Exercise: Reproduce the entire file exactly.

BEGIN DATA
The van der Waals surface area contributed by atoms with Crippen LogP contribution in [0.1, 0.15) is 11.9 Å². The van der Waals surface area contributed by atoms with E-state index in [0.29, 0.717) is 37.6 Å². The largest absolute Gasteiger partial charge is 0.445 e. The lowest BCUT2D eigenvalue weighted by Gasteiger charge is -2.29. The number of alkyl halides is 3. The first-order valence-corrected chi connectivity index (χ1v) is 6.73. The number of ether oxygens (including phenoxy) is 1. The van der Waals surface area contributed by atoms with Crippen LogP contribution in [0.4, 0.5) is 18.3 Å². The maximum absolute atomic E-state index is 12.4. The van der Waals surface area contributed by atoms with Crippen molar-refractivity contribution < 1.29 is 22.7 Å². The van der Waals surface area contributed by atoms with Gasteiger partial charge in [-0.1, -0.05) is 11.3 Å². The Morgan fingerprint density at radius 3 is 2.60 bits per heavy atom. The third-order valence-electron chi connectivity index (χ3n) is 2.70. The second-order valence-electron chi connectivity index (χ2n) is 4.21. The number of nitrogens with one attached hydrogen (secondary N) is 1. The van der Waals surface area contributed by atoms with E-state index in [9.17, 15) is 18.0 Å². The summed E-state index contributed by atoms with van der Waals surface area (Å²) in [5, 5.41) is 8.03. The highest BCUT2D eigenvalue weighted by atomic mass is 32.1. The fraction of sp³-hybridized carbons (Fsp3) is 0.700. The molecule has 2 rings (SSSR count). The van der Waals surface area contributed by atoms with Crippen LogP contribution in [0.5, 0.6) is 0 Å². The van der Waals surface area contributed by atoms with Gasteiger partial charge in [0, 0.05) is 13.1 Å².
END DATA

The van der Waals surface area contributed by atoms with Crippen LogP contribution in [0.1, 0.15) is 11.9 Å². The van der Waals surface area contributed by atoms with E-state index in [0.29, 0.717) is 37.6 Å². The largest absolute Gasteiger partial charge is 0.445 e. The lowest BCUT2D eigenvalue weighted by Gasteiger charge is -2.29. The number of alkyl halides is 3. The first-order valence-corrected chi connectivity index (χ1v) is 6.73. The number of ether oxygens (including phenoxy) is 1. The van der Waals surface area contributed by atoms with Crippen LogP contribution in [0.4, 0.5) is 18.3 Å². The maximum absolute atomic E-state index is 12.4. The van der Waals surface area contributed by atoms with Crippen molar-refractivity contribution < 1.29 is 22.7 Å². The van der Waals surface area contributed by atoms with Gasteiger partial charge in [-0.1, -0.05) is 11.3 Å². The Morgan fingerprint density at radius 3 is 2.60 bits per heavy atom. The third-order valence-electron chi connectivity index (χ3n) is 2.70. The second-order valence-electron chi connectivity index (χ2n) is 4.21. The number of nitrogens with one attached hydrogen (secondary N) is 1. The van der Waals surface area contributed by atoms with E-state index in [9.17, 15) is 18.0 Å². The summed E-state index contributed by atoms with van der Waals surface area (Å²) in [5, 5.41) is 8.03. The highest BCUT2D eigenvalue weighted by atomic mass is 32.1. The fraction of sp³-hybridized carbons (Fsp3) is 0.700. The molecule has 2 rings (SSSR count). The van der Waals surface area contributed by atoms with Crippen LogP contribution in [0.5, 0.6) is 0 Å². The van der Waals surface area contributed by atoms with Gasteiger partial charge in [0, 0.05) is 13.1 Å².